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Meningococcal infections


Meningococcus is a bacterium found in a person's respiratory tract. Several serogroups or types of meningococcus circulate in Quebec, including serogroups B, C, W and Y.

Meningococcus can cause serious illnesses such as:

  • Meningitis: infection of the membranes surrounding the brain
  • Meningococcemia: infection of the blood

Meningococcal infections are more common in late winter and early spring.


Symptoms of meningococcal infection develop 1 to 10 days after a person has been infected with the bacteria. They vary according to the site of infection.

In Quebec, 5% to 10% of healthy people are carriers of meningococcus, but have no symptoms. They can, however, transmit the bacteria without knowing it.

Meningococcal infection can cause meningitis or meningococcemia. The main symptoms of these diseases are:

  • High fever
  • Severe headache
  • Nausea and vomiting
  • Deterioration of general condition
  • Pinpoint redness or bleeding, or blue patches on the skin.

Meningococcal infection can lead to serious complications.

When to consult

If you have any questions about your health, or if you experience several of these symptoms, contact Info-Santé 811 or see your doctor immediately.


Meningococcal infection can be treated with antibiotics. The earlier the infection is treated, the more effective it is.


Complications of meningococcal infection vary. In the case of meningitis and septicemia, possible complications include:

  • Arthritis
  • Deafness
  • Heart problems, such as myocarditis or pericarditis
  • Blood circulation problems, such as abnormal coagulation or gangrene
  • Permanent brain damage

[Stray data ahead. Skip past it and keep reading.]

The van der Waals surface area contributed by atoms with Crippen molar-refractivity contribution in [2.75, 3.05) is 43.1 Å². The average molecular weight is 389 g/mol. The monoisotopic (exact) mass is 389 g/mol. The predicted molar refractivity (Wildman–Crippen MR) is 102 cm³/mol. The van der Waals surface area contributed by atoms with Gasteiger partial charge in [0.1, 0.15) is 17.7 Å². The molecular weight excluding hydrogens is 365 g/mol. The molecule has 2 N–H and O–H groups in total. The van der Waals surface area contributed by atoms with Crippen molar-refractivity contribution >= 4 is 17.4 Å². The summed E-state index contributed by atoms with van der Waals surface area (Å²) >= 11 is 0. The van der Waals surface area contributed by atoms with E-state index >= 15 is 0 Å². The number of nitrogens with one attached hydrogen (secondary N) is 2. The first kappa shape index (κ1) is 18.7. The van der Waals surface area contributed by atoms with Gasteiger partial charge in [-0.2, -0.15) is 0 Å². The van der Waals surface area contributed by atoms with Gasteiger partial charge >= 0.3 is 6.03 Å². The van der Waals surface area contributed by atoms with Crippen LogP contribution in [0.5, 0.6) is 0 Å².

• Amputation of the hands or feet
  • Death


Meningococcus is transmitted through the nose or throat secretions of infected people, whether they are ill or not. Transmission occurs from one person to another through contact with secretions from the nose or throat of an infected person, for example, when kissing and exchanging saliva.

Protection and prevention


Vaccination is the best way to protect against meningococcal infections and their complications.

There are several vaccines against meningococcal infections. The Quebec Immunization Program (PQI) provides for a dose of meningococcal serogroup C vaccine at 18 months of age, followed by a dose of meningococcal serogroups A, C, W and Y vaccine in the 3rd year of secondary school.

General notice

Students in grades 4 and 5 of high school in 2023-2024 were offered the serogroup C meningococcal vaccine when they were in grade 3. A quadrivalent meningococcal vaccine booster against serogroups A, C, W and Y is recommended for these students and for young people who are not in these classes, but who are old enough to be in them. This booster will be offered as of spring 2024 at school and according to the regional organization of vaccination services.

Other meningococcal vaccines may be recommended in specific situations or depending on the individual's state of health.

Since the introduction of free meningococcal C vaccination in Canada, the number of cases of serious serogroup C meningococcal infections has fallen by almost 97%.

How to get vaccinated

Anyone under the age of 18 can be vaccinated against meningococcal disease free of charge under the Québec Immunization Program. Visit the Québec Immunization Program page to find out how to get vaccinated.

People at risk

Since the immunization program starts at 18 months of age, children under 18 months are most at risk of getting a meningococcal infection.

Other people who have specific genetic risk factors, such as people who do not have a spleen or who have a dysfunctional spleen, are also at increased risk of getting a meningococcal infection. These people should consult a healthcare professional to find out which meningococcal vaccines are recommended for them.

Special features

In Quebec, meningococcal infections are notifiable diseases (MADO).

Laboratory staff and healthcare professionals who detect a case of meningococcal infection must inform public health authorities.

Last update: March 18, 2024


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